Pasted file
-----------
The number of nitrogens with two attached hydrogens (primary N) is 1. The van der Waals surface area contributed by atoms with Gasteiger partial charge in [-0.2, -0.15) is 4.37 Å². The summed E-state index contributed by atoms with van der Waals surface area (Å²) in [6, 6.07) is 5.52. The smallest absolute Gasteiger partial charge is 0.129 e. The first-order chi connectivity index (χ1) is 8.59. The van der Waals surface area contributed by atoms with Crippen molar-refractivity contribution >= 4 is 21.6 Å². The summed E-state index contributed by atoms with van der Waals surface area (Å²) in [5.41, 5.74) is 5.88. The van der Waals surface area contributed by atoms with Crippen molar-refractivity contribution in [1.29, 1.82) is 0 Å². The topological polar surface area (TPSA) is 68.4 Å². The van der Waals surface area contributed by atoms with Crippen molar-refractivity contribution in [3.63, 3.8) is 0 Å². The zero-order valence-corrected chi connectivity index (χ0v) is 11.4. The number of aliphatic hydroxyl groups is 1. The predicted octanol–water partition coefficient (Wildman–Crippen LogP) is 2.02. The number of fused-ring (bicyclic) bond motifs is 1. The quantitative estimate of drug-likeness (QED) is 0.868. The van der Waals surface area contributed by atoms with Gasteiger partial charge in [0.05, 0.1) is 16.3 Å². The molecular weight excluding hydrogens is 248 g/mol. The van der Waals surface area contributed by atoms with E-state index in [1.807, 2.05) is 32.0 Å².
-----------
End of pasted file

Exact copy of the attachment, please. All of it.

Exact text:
The number of nitrogens with two attached hydrogens (primary N) is 1. The van der Waals surface area contributed by atoms with Gasteiger partial charge in [-0.2, -0.15) is 4.37 Å². The summed E-state index contributed by atoms with van der Waals surface area (Å²) in [6, 6.07) is 5.52. The smallest absolute Gasteiger partial charge is 0.129 e. The first-order chi connectivity index (χ1) is 8.59. The van der Waals surface area contributed by atoms with Crippen molar-refractivity contribution >= 4 is 21.6 Å². The summed E-state index contributed by atoms with van der Waals surface area (Å²) in [5.41, 5.74) is 5.88. The van der Waals surface area contributed by atoms with Crippen molar-refractivity contribution in [1.29, 1.82) is 0 Å². The topological polar surface area (TPSA) is 68.4 Å². The van der Waals surface area contributed by atoms with Crippen molar-refractivity contribution in [3.63, 3.8) is 0 Å². The zero-order valence-corrected chi connectivity index (χ0v) is 11.4. The number of aliphatic hydroxyl groups is 1. The predicted octanol–water partition coefficient (Wildman–Crippen LogP) is 2.02. The number of fused-ring (bicyclic) bond motifs is 1. The quantitative estimate of drug-likeness (QED) is 0.868. The van der Waals surface area contributed by atoms with Gasteiger partial charge in [0.05, 0.1) is 16.3 Å². The molecular weight excluding hydrogens is 248 g/mol. The van der Waals surface area contributed by atoms with E-state index in [1.807, 2.05) is 32.0 Å².